Ramifications (Ligeti)

Ramifications is a composition for strings by Hungarian composer György Ligeti. It was finished in 1968 and premiered in 1969.

Composition and premiere

The composition is dedicated to Serge Koussevitzky and his wife, Natalia Koussevitzky and is meant to be a gift for the Koussevitzky Music Foundation in the Library of Congress.[1] The first version, for string orchestra, was premiered in Berlin in April 23, 1969. Michael Gielen conducted the Radio-Sinfonie-Orchester Berlin on this occasion. The version for 12 soloists was premiered a few months later, in October 10, 1969, in Saarbrücken, with the Kammerorchester des Saarländischen Rundfunks under the baton of Antonio Janigro.[2]


The piece is in one movement that takes approximately eight minutes to perform. It is scored for an ensemble of 12 strings, split into two groups: Group I comprises four violins, one viola, and one cello; and Group II comprises three violins, one viola, one cello, and one double bass. Moreover, Group I is tuned a quarter tone higher (approximately A=453) than Group II, which is in standard tuning.

In addition, conventional barring is used merely for synchronization and does not function as a metric indicator. Accordingly, no stresses are made when performing the piece, and the piece is meant to be performed fluently and without discernible rhythm. The composition aims to sound as a heterogeneous, amorphous texture in which the two groups try to retune each other.[3] Ligeti's intention was not to create microtonal music, but to create "mistuned music" instead.[4] The performers are seated near to each other, so that the audience can listen to the music as if it is coming from only one source.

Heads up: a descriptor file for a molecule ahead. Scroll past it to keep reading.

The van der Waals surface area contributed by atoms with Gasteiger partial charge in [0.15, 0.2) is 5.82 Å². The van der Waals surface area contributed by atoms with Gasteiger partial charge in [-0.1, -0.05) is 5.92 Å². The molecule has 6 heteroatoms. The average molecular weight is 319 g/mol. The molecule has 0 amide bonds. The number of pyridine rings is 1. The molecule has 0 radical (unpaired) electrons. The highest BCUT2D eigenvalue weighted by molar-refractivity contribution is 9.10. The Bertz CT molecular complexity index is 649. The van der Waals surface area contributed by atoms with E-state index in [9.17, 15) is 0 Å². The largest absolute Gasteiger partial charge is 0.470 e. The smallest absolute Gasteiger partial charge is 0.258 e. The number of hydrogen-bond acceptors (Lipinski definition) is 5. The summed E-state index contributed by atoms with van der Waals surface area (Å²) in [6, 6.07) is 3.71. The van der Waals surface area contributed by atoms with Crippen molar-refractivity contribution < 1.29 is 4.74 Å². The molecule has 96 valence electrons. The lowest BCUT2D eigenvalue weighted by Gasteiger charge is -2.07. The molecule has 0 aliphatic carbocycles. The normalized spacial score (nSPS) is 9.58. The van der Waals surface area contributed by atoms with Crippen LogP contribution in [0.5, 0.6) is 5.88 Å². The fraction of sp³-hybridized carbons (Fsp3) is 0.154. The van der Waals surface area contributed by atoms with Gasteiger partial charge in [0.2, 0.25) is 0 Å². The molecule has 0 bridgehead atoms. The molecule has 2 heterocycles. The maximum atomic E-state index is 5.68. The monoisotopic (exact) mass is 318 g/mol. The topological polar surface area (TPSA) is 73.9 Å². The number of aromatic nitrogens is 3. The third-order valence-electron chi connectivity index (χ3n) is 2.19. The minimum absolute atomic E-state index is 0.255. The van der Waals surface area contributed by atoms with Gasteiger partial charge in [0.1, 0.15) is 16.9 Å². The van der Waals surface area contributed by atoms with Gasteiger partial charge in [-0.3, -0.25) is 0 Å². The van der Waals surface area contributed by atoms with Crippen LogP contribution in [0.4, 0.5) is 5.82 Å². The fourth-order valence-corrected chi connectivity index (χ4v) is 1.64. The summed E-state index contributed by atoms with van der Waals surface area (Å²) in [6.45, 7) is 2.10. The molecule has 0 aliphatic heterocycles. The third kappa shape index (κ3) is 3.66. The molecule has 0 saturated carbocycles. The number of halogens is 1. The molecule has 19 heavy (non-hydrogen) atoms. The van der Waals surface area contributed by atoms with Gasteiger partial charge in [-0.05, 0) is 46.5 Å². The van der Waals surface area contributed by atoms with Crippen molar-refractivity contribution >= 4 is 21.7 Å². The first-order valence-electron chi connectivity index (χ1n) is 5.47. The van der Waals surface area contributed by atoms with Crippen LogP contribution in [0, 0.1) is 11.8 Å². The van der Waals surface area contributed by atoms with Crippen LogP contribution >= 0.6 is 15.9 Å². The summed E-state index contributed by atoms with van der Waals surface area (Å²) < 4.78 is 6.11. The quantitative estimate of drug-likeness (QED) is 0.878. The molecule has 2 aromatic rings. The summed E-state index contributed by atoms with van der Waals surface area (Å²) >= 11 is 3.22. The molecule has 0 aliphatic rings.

The composition is presented in two different versions: one for 12 soloists and one for a string orchestra. For the orchestra version, it is recommended that the instruments are distributed in a balanced manner. Only the orchestra version makes distinctions when performing tutti and solo parts.[1] However, Ligeti himself preferred the version for soloists.[5]

Notable recordings

Following are some of the most well-known recordings of this piece:

Orchestra Conductor Record company Year of recording Format
Orchestre de Chambre de Toulouse Louis Auriacombe EMI 1970 CD[6]
Ensemble InterContemporain Pierre Boulez Deutsche Grammophon 1982 CD[7]


  1. Ligeti, György (1968). Ramifications for string orchestra or 12 solo strings. Mainz: Schott Music. Archived from the original on 2014-02-23.
  2. "Ramifications composer: György Ligeti für Streichorchester oder 12 Solostreicher". Schott Music. Retrieved 23 February 2014.
  3. Kirzinger, Robert. "György Ligeti Ramifications, for 12 strings (or string orchestra)". Rovi Corporation. Retrieved 23 February 2014.
  4. Roig-Francolí, Miguel A. (1995). "Harmonic and Formal Processes in Ligeti's Net-Structure Compositions". Music Theory Spectrum. 17 (2): 242–267. doi:10.1525/mts.1995.17.2.02a00050. Retrieved 23 February 2014.
  5. Corey, Charles (2011). Pitch and Harmony in Gyorgy Ligeti's "Hamburg Concerto" and "Syzygy" for String Quartet. Pittsburgh: University of Pittsburgh. p. 5.
  6. "20th Century Classics: Ligeti". EMI Classics. Retrieved 23 February 2014.
  7. http://www.deutschegrammophon.com/en/cat/4232442
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